Pediatric Digestive Diseases


Polyposis Syndromes

Diagnosis and Treatment

About Our Program

Polyposis syndromes require a specialized approach and understanding due to their connection to complex genetic syndromes. At NewYork-Presbyterian Morgan Stanley Children’s Hospital and NewYork-Presbyterian Komansky Children's Hospital, teams of specialists proactively screen, diagnose, and treat children with polyposis syndromes.

Your child’s care begins with genetic testing to determine their risk of polyposis syndromes. If your child is diagnosed with polyposis syndrome, our multidisciplinary pediatric care teams of pediatric gastroenterologists, genetics doctors and counselors, colorectal surgeons, and other specialists will individualize and tailor your child’s care based on their unique needs.

Our goal is to manage and monitor your child’s condition from diagnosis until adulthood so that any disease progression can be managed quickly and effectively. While there is no cure for polyposis syndromes, with active surveillance and long-term management, children with these conditions can live active, full lives.

How We Diagnose Polyposis Syndromes

Genetic Testing

The best way to diagnose polyposis syndromes is with genetic testing. At NewYork-Presbyterian, our genetics team includes genetic counselors certified by the American Board of Genetic Counseling and MD-PhD physician-researchers who are fellows of the American College of Medical Genetics.

Genetic testing for the diagnosis of a hereditary cancer syndrome such as polyposis syndromes can confirm a diagnosis, provide specific cancer risks, provide guidance regarding appropriate cancer surveillance (such as the frequency of screening tests), and allow family members who may also be at risk of having the same syndrome to undergo genetic testing.

The genetic testing process for your child begins with an appointment for pre-test counseling with a genetic counselor. The genetic test itself is done by collecting a sample of blood or saliva. The DNA in this sample is checked for all known genes associated with colon or rectal cancer.

Cancer Screening and Surveillance

Children who test positive for a polyposis syndrome typically undergo regular cancer screening and surveillance tests that may include:

  • Colonoscopy: Along with being a tool for diagnosis, regular colonoscopies help to monitor polyp burden and remove polyps.
  • Upper Endoscopy: The stomach and duodenum can be checked through upper endoscopy (a test similar to a colonoscopy) to monitor polyp burden.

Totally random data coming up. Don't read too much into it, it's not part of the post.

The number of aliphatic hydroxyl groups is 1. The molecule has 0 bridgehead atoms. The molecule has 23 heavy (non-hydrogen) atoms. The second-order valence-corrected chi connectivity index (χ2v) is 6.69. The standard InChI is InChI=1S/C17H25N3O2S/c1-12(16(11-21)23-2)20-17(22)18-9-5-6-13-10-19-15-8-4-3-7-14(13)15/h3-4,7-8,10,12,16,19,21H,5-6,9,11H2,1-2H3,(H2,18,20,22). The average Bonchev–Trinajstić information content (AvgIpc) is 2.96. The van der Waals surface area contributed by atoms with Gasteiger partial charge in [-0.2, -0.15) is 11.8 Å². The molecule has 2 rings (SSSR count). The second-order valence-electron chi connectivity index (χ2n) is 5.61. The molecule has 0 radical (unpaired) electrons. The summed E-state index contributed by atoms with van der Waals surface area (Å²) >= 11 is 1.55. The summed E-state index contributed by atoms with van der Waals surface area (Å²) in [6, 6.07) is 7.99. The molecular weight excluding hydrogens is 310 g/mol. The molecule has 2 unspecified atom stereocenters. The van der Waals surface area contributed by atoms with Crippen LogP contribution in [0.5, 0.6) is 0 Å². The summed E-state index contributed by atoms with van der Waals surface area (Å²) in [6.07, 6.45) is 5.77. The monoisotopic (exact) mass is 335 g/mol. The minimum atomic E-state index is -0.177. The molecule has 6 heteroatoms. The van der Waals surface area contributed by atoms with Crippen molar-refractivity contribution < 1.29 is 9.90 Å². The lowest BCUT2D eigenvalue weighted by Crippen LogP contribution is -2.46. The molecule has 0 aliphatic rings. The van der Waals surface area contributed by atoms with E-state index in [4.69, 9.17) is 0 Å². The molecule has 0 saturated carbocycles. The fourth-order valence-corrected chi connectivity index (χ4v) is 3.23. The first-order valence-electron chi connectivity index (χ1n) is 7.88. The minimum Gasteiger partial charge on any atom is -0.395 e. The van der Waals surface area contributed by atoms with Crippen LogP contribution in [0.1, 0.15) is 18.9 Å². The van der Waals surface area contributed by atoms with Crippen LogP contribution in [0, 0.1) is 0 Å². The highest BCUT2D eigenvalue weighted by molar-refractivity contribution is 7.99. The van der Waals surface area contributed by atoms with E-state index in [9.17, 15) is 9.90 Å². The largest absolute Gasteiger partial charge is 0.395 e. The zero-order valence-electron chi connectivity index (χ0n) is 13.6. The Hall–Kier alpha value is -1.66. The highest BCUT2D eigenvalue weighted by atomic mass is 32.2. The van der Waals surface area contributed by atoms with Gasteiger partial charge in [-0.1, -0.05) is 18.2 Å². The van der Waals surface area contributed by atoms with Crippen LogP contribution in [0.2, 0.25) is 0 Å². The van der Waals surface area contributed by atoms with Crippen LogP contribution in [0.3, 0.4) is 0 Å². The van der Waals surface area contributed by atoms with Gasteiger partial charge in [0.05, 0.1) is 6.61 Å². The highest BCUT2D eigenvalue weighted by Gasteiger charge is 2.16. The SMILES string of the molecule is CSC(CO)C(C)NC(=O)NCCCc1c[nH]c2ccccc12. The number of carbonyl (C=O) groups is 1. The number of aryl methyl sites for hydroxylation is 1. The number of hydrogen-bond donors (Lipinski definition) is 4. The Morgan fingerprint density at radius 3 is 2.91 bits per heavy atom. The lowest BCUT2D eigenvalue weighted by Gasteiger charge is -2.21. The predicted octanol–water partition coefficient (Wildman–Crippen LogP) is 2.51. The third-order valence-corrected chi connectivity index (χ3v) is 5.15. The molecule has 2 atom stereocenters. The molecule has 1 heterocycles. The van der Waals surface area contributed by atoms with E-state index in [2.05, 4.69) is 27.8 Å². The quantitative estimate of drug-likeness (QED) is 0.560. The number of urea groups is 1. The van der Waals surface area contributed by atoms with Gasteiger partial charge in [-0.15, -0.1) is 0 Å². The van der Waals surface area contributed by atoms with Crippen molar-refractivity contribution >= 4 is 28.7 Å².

• Imaging: Imaging studies such as magnetic resonance imaging (MRI) or ultrasound may be necessary to monitor for possible cancer development in the gastrointestinal tract or other organs.

Our Approach to Care

Holistic and Comprehensive Care

We recognize that every child with a hereditary condition such as polyposis syndrome has a unique set of symptoms, circumstances, and needs. We take a holistic approach to care that considers the entire patient, including his or her physical, emotional, and social factors. We strive to partner with patients and their parents in shared decision-making, empowering them with knowledge, support, and the most effective treatment options to achieve the best possible outcome for every child.

Multidisciplinary Team Approach to Care

At NewYork-Presbyterian, multidisciplinary teams of specialists care for children with polyposis syndromes including pediatric gastroenterologists, colorectal surgeons, geneticists, pediatric nurse practitioners, social workers, and nutritionists. They work together to formulate a care plan that meets each child’s specific needs.

Continuity of Care throughout the Lifespan of the Child

At NewYork-Presbyterian, a vital aspect of our digestive disease program is continuity of care. Children who have a lifelong need for specialized care, such as those diagnosed with polyposis syndrome, are embraced by our care teams. We understand the continuous needs of patients regardless of age and are vested in making certain that the transition from childhood to adulthood is simplified by not needing to change care teams. Our integrated care team seamlessly transitions patients from childhood through the teen years and early adulthood.

Parents As Team Members

As a parent, only you can provide important information about your child, especially how they were before becoming ill, and how they are feeling now. You can also help other team members shape your child's personalized treatment program based on your child's physical, emotional, and practical needs. Your input is critical for making final decisions regarding your child's care and our multidisciplinary team is here to work alongside you and your family to achieve the greatest possible outcomes for your child.

How We Manage Polyposis Syndromes

Polyposis syndromes cannot be cured, but they can be managed with active surveillance and, in some cases, surgery. For children that develop colon cancer or have too many polyps to monitor, surgery to remove part or all of the colon may be recommended.


Children with polyposis syndromes require lifelong monitoring by a pediatric gastroenterologist with expertise in genetic digestive conditions and endoscopy. Our goal is to manage and monitor your child’s condition from diagnosis until adulthood so that any disease progression can be managed quickly and effectively.

Contact us

NewYork-Presbyterian Morgan Stanley Children's Hospital

NewYork-Presbyterian Komansky Children's Hospital